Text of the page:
Identifying Expression Fingerprints using Linguistic Information
This thesis presents a technology to complement taxation-based policy proposals aimed at addressing the digital copyright problem. Theapproach presented facilitates identification of intellectual propertyusing expression fingerprints. Copyright law protects expression of content. Recognizing literaryworks for copyright protection requires identification of theexpression of their content. The expression fingerprints described inthis thesis use a novel set of linguistic features that capture boththe content presented in documents and the manner of expression usedin conveying this content. These fingerprints consist of bothsyntactic and semantic elements of language. Examples of thesyntactic elements of expression include structures of embedding andembedded verb phrases. The semantic elements of expression consist ofhigh-level, broad semantic categories. Syntactic and semantic elements of expression enable generation ofmodels that correctly identify books and their paraphrases 82% of thetime, providing a significant (approximately 18%) improvement over modelsthat use tfidf-weighted keywords. The performance of models builtwith these features is also better than models created with standardfeatures used in stylometry (e.g., function words), which yield anaccuracy of 62%.In the non-digital world, copyright holders collect revenues bycontrolling distribution of their works. Current approaches to thedigital copyright problem attempt to provide copyright holders withthe same kind of control over distribution by employing Digital RightsManagement (DRM) systems. However, DRM systems also enable copyrightholders to control and limit fair use, to inhibit others' speech, andto collect private information about individual users of digitalworks.Digital tracking technologies enable alternate solutions to thedigital copyright problem; some of these solutions can protectcreative incentives of copyright holders in the absence of controlover distribution of works. Expression fingerprints facilitatedigital tracking even when literary works are DRM- and watermark-free,and even when they are paraphrased. As such, they enable meteringpopularity of works and make practicable solutions that encouragelarge-scale dissemination and unrestricted use of digital works andthat protect the revenues of copyright holders, for example throughtaxation-based revenue collection and distribution systems, withoutimposing limits on distribution.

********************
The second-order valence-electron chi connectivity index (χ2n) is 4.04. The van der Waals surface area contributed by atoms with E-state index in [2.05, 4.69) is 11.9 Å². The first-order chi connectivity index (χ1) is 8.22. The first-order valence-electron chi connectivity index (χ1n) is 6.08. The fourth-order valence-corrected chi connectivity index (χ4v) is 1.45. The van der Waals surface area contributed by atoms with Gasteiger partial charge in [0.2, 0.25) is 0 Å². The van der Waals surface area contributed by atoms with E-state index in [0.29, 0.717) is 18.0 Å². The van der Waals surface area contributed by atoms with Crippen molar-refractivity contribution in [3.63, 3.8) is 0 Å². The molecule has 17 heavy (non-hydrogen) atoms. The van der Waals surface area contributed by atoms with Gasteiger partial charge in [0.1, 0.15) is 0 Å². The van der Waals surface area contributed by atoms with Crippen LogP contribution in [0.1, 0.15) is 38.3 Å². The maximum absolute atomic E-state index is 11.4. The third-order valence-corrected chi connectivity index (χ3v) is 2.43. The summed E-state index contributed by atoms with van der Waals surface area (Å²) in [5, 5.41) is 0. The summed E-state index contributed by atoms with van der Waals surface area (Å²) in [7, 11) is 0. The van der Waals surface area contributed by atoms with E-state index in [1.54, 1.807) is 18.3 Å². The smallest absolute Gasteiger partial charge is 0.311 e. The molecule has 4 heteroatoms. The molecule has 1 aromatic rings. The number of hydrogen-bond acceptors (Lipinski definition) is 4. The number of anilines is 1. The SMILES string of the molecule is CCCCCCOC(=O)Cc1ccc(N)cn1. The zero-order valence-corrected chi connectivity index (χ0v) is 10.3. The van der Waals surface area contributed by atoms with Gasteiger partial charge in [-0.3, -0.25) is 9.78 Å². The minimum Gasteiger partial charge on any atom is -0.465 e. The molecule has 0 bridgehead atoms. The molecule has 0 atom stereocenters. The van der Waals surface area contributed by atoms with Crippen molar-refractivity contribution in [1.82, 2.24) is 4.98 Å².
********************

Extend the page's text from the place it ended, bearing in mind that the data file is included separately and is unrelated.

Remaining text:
Massachusetts Institute of Technology Computer Science and Artificial Intelligence Laboratory
AI, natural language processing, syntactic information, content, expression